President Obama only seemed to confirm this lack of awareness about the region when he visited Buenos Aires on March 24 and in a speech blandly admitted, “There’s been controversy about the policies of the United States early in those dark days,” before continuing on to Patagonia. The administration has made some progress in recognizing past crimes, however, chiefly a recent pledge to declassify U.S. documents regarding Argentina’s 1976 coup. This would certainly signal a departure from the template set by the Republican administrations of Presidents Nixon and Ford, and a welcome rebuke to the current Republican candidates’ foreign policy instincts. But it is long overdue. Just as many American politicians expected Donald Trump to immediately reject the support he gathered from the KKK, many Latin American had long expected that the Obama administration would disavow U.S. support for the fascist-inspired Latin American dictatorships of the 1970s and ’80s.

Correcting the historical record is one thing. Another much-needed step toward correcting America’s contested past with Latin Americans would be to overturn the current bipartisan consensus on border enforcement and deportations. The partial restoration of normal relations with Cuba is a good sign, although the initiative starts from a very low baseline (and the counterproductive trade embargo imposed decades ago has yet to be lifted). The last fifty years of U.S.-Cuban policy have only solidified Castro’s power and alienated many in Latin America. But the greatest concern today for the U.S. government in its relation to many countries of the region is drug enforcement, as the costly and ineffective war on drugs rages on. Building a wall and deporting millions back to violence-torn places are not such a departure from the enormous resources the United States already devotes to supporting armed forces in the region that are routinely accused of human rights abuses.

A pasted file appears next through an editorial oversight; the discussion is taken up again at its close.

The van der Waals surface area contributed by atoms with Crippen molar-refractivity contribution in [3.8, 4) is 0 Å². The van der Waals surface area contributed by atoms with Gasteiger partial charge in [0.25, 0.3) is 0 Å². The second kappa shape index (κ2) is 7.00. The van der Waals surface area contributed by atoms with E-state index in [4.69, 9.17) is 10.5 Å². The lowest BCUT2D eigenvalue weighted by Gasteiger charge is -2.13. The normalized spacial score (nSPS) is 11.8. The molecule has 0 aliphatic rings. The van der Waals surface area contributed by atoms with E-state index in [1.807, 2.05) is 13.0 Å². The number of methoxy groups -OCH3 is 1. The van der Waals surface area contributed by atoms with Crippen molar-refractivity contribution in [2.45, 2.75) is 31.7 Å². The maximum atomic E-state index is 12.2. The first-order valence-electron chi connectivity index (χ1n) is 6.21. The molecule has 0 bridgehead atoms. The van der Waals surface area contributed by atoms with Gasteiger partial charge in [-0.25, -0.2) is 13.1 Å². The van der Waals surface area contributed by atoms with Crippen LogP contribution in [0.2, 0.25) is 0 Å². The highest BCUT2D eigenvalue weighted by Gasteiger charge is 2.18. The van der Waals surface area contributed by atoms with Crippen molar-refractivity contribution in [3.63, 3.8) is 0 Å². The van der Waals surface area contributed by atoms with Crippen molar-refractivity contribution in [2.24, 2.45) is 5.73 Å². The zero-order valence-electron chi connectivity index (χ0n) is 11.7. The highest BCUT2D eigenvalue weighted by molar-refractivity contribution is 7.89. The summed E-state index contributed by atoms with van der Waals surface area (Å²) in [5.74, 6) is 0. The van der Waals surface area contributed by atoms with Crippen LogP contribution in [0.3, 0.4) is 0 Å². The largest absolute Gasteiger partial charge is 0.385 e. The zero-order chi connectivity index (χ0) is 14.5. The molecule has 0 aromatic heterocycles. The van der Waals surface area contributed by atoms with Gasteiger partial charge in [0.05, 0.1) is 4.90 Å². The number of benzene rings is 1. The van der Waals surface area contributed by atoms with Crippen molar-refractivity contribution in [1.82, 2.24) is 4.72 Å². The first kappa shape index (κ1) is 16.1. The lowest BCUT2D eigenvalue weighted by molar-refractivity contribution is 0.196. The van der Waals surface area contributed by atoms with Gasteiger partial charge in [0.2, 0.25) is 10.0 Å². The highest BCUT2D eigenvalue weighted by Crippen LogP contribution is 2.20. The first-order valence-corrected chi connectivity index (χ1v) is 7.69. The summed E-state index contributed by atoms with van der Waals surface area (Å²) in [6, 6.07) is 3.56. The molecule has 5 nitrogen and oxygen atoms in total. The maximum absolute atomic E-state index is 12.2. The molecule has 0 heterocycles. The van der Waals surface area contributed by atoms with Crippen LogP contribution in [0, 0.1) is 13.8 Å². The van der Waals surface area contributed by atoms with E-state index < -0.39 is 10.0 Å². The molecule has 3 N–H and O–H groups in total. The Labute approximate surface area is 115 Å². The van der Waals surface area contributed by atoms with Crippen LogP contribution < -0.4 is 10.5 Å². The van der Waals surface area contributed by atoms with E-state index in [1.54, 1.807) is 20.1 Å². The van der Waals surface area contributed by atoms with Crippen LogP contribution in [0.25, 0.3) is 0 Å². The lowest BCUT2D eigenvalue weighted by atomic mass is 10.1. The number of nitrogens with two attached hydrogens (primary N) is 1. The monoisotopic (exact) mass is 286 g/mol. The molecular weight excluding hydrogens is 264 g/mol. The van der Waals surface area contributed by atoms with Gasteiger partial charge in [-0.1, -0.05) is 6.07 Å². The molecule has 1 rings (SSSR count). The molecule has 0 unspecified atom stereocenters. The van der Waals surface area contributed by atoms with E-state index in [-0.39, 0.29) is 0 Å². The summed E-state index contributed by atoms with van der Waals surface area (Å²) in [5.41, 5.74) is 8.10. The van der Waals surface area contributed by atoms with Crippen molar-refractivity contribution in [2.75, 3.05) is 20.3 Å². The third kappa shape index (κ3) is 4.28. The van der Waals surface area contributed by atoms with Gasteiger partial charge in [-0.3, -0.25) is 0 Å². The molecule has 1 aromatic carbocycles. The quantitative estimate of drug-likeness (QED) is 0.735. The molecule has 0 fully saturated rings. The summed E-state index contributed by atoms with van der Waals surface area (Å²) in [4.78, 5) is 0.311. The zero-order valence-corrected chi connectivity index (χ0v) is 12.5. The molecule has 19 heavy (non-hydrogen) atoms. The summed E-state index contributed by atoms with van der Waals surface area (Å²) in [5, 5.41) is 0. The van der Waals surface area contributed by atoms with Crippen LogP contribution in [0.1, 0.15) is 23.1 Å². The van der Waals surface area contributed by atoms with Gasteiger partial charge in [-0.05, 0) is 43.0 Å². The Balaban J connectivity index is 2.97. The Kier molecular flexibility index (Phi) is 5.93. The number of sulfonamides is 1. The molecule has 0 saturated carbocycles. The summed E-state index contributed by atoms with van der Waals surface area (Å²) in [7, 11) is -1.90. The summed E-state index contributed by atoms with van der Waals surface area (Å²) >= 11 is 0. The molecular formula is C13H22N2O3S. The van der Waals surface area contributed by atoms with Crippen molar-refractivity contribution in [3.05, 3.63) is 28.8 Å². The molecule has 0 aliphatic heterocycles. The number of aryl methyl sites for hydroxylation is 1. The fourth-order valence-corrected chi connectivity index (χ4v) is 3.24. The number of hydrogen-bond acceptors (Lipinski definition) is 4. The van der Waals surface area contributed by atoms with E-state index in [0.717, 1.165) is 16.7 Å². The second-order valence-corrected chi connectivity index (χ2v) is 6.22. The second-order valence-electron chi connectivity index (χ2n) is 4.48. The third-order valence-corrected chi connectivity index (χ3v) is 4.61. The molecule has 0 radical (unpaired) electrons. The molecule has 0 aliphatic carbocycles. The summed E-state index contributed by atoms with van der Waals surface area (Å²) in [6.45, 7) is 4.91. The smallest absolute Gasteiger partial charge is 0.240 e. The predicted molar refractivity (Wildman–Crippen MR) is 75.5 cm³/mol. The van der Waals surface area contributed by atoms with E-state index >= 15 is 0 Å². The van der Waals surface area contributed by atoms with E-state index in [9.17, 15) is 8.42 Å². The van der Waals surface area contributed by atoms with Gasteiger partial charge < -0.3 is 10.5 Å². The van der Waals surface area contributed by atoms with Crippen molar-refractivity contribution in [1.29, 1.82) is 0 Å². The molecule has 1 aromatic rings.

Perhaps this helps explain why Latin American governments’ responses to the rise of Trump have been tepid, at best. Mexico’s president, Enrique Peña Nieto, took more than six months to denounce Trump’s insults against Mexicans. The assumption seems to be that nothing has yet changed that would justify a stronger diplomatic reaction. The Mexican government’s mistake, a misperception it shares with many of Trump’s critics in the United States, is to think that the racism of Trump and some of his followers is not connected to broadly shared stereotypes about Latin Americans.

Stereotypes have concrete effects. Trump expresses views about the region and its peoples that have long been present in American politics, at the level of foreign and domestic policy alike. Reactions to Trump’s campaign rhetoric demonstrate that these stereotypes can be overcome. Yet it would be naïve to say that they are no longer there, and that they do not have the potential to once again surface in U.S. foreign policy.


Federico Finchelstein is professor of history and department chair at The New School in New York and author, among other books, of The Ideological Origins of the Dirty War. Fascism, Populism, and Dictatorship in Twentieth-Century Argentina and Transatlantic Fascism: Ideology, Violence and the Sacred in Argentina and Italy, 1919-1945.